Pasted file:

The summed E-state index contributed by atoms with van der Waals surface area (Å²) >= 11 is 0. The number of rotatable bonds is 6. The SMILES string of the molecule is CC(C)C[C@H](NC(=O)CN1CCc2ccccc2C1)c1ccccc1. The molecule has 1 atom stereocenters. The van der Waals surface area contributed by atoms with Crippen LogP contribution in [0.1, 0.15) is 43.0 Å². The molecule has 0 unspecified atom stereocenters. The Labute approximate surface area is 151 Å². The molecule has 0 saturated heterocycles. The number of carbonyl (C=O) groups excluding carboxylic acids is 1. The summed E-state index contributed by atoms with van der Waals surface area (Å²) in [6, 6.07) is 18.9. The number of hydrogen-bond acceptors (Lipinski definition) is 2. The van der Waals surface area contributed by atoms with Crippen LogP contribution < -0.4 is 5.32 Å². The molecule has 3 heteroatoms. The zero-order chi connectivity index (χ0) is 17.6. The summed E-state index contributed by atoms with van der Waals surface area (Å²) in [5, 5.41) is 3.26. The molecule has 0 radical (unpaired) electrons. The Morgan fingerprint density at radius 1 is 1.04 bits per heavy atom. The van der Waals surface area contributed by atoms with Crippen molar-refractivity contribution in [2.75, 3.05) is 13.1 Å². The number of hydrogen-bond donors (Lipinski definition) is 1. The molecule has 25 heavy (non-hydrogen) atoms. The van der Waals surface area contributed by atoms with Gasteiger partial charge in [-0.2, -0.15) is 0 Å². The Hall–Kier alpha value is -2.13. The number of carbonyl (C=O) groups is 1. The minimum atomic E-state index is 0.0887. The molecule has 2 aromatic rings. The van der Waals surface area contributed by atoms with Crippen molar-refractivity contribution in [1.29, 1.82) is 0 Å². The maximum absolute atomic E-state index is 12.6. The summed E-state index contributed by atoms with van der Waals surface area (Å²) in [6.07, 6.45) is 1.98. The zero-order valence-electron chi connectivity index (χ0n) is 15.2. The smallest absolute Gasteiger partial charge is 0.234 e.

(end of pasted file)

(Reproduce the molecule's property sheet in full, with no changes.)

The summed E-state index contributed by atoms with van der Waals surface area (Å²) >= 11 is 0. The number of rotatable bonds is 6. The SMILES string of the molecule is CC(C)C[C@H](NC(=O)CN1CCc2ccccc2C1)c1ccccc1. The molecule has 1 atom stereocenters. The van der Waals surface area contributed by atoms with Crippen LogP contribution in [0.1, 0.15) is 43.0 Å². The molecule has 0 unspecified atom stereocenters. The Labute approximate surface area is 151 Å². The molecule has 0 saturated heterocycles. The number of carbonyl (C=O) groups excluding carboxylic acids is 1. The summed E-state index contributed by atoms with van der Waals surface area (Å²) in [6, 6.07) is 18.9. The number of hydrogen-bond acceptors (Lipinski definition) is 2. The van der Waals surface area contributed by atoms with Crippen LogP contribution < -0.4 is 5.32 Å². The molecule has 3 heteroatoms. The zero-order chi connectivity index (χ0) is 17.6. The summed E-state index contributed by atoms with van der Waals surface area (Å²) in [5, 5.41) is 3.26. The molecule has 0 radical (unpaired) electrons. The Morgan fingerprint density at radius 1 is 1.04 bits per heavy atom. The van der Waals surface area contributed by atoms with Crippen molar-refractivity contribution in [2.75, 3.05) is 13.1 Å². The number of hydrogen-bond donors (Lipinski definition) is 1. The molecule has 25 heavy (non-hydrogen) atoms. The van der Waals surface area contributed by atoms with Gasteiger partial charge in [-0.2, -0.15) is 0 Å². The Hall–Kier alpha value is -2.13. The number of carbonyl (C=O) groups is 1. The minimum atomic E-state index is 0.0887. The molecule has 2 aromatic rings. The van der Waals surface area contributed by atoms with Crippen molar-refractivity contribution in [1.29, 1.82) is 0 Å². The maximum absolute atomic E-state index is 12.6. The summed E-state index contributed by atoms with van der Waals surface area (Å²) in [6.07, 6.45) is 1.98. The zero-order valence-electron chi connectivity index (χ0n) is 15.2. The smallest absolute Gasteiger partial charge is 0.234 e.